Arcata Fire Dept. could get training to resolve ‘embedded racial inequities’

Jack Durham
Mad River Union

McKINLEYVILLE/ARCATA – A “Racial Equity Assessment” commissioned by the Arcata Fire District recommends that staff receive hours of racial equity training and that the district form a committee to craft a statement that would “identify values and priorities related to racial equity.”

At its Jan. 12 meeting, the district’s Board of Directors reviewed the assessment, which was prepared by Stepping Stone Diversity Consulting, a local company. The 11-page report cost about $800 and was paid for by a fund donated by Debbie Davis in memory of her late husband, George Alan Davis, a veteran firefighter who died in 2015. 

The fund is intended for training and projects that improve the fire department, which covers McKinleyville, Arcata, Bayside, Manila and Jacoby Creek.

The assessment was commissioned in July of 2020 after nation-wide protests against racial discrimination and police killings of Black people.

‘Lifelong commitment’

The “Racial Equity Assessment” states, “As the community engages in more open conversations about inequitable opportunities and outcomes, Arcata Fire District (AFD) faces the challenge of incorporating this knowledge into its operations. Leadership has commissioned this brief study of its policies and internal beliefs about race by Stepping Stone Diversity Consulting as a first step in that process.”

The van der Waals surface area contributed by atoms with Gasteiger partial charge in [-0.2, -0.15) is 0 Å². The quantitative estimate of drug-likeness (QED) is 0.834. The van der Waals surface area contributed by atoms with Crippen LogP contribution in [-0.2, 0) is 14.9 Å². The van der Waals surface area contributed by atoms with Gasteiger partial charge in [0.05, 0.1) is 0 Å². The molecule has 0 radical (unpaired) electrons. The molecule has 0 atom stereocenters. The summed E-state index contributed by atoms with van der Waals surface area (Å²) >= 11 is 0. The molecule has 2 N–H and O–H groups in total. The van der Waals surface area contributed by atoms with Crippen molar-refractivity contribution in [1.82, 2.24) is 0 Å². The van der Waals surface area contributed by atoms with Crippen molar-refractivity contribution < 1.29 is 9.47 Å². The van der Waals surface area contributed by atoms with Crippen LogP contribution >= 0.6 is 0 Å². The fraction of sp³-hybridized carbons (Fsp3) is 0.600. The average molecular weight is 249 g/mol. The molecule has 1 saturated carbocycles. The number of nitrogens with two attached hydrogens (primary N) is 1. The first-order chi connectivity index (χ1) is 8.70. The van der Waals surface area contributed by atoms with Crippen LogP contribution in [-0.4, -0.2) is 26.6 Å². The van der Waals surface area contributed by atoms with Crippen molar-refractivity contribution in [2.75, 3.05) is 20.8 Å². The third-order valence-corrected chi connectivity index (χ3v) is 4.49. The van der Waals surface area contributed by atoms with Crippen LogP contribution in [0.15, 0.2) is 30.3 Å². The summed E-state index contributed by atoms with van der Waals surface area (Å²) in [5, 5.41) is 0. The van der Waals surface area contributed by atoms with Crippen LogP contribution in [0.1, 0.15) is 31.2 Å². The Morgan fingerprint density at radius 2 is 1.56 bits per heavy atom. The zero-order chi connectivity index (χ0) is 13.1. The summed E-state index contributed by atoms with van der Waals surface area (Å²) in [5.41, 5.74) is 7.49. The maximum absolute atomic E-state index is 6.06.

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A note near the beginning of the report states that the assessment’s “findings and recommendations reflect a starting point for AFD based on current capacity and resources. Racial equity work is a lifelong commitment to learning about how others experience the world and adapting practices in the pursuit of fairness and justice. As AFD’s capacity develops, recommendations will evolve.”

AFD gets low scores

The assessment included a survey of district staff and volunteers. Out of 33 of them, 16 responded to the survey.

Based on the responses to survey questions, Stepping Stone rated district respondents on their knowledge of the “depth of embedded racial inequities,” their ability to discuss racial inequities, and a variety of other topics.

The company gave district staff and volunteers relatively low ratings based on a scale of one to five, with one being “absent,” two “emerging,” three “developing,” four “partial mastery” and five “mastery.” On the various race-related topics, the district mostly scored a one or a two.

“Clearly there is a lot of work that needs to be done,” Stepping Stone co-director Melissa Meiris told the board.

Meiris said such low scores are normal for an organization that is just beginning to discuss racial inequities, adding that there are “opportunities for growth.”

‘Saying the wrong thing’ 

When it comes to staff members discussing racial inequities, Stepping Stone gave them a score of two, or “emerging.”